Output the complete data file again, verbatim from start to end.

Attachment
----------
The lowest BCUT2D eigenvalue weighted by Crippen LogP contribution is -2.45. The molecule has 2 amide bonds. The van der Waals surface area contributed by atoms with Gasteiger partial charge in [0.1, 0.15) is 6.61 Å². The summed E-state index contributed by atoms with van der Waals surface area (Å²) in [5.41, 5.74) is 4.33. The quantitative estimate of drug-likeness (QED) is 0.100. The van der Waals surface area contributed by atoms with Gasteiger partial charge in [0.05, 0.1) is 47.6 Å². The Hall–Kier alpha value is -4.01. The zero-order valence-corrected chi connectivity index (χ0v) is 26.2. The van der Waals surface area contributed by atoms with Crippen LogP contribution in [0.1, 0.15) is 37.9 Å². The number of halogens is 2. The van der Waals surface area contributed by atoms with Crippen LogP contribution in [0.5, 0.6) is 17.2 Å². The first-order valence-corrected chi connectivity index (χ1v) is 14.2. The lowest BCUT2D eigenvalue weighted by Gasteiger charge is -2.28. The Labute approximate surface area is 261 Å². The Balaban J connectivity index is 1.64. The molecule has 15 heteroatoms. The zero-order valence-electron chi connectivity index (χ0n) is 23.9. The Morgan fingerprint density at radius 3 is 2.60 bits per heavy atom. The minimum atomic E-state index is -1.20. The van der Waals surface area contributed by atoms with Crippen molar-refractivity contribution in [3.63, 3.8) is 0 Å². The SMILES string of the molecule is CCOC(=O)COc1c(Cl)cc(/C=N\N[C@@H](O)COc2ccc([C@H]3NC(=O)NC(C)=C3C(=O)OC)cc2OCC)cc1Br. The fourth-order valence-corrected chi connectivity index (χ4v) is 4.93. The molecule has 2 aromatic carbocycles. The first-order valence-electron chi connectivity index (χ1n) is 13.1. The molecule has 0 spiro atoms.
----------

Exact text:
The lowest BCUT2D eigenvalue weighted by Crippen LogP contribution is -2.45. The molecule has 2 amide bonds. The van der Waals surface area contributed by atoms with Gasteiger partial charge in [0.1, 0.15) is 6.61 Å². The summed E-state index contributed by atoms with van der Waals surface area (Å²) in [5.41, 5.74) is 4.33. The quantitative estimate of drug-likeness (QED) is 0.100. The van der Waals surface area contributed by atoms with Gasteiger partial charge in [0.05, 0.1) is 47.6 Å². The Hall–Kier alpha value is -4.01. The zero-order valence-corrected chi connectivity index (χ0v) is 26.2. The van der Waals surface area contributed by atoms with Crippen LogP contribution in [0.1, 0.15) is 37.9 Å². The number of halogens is 2. The van der Waals surface area contributed by atoms with Crippen LogP contribution in [0.5, 0.6) is 17.2 Å². The first-order valence-corrected chi connectivity index (χ1v) is 14.2. The lowest BCUT2D eigenvalue weighted by Gasteiger charge is -2.28. The Labute approximate surface area is 261 Å². The Balaban J connectivity index is 1.64. The molecule has 15 heteroatoms. The zero-order valence-electron chi connectivity index (χ0n) is 23.9. The Morgan fingerprint density at radius 3 is 2.60 bits per heavy atom. The minimum atomic E-state index is -1.20. The van der Waals surface area contributed by atoms with Crippen molar-refractivity contribution in [3.63, 3.8) is 0 Å². The SMILES string of the molecule is CCOC(=O)COc1c(Cl)cc(/C=N\N[C@@H](O)COc2ccc([C@H]3NC(=O)NC(C)=C3C(=O)OC)cc2OCC)cc1Br. The fourth-order valence-corrected chi connectivity index (χ4v) is 4.93. The molecule has 2 aromatic carbocycles. The first-order valence-electron chi connectivity index (χ1n) is 13.1. The molecule has 0 spiro atoms.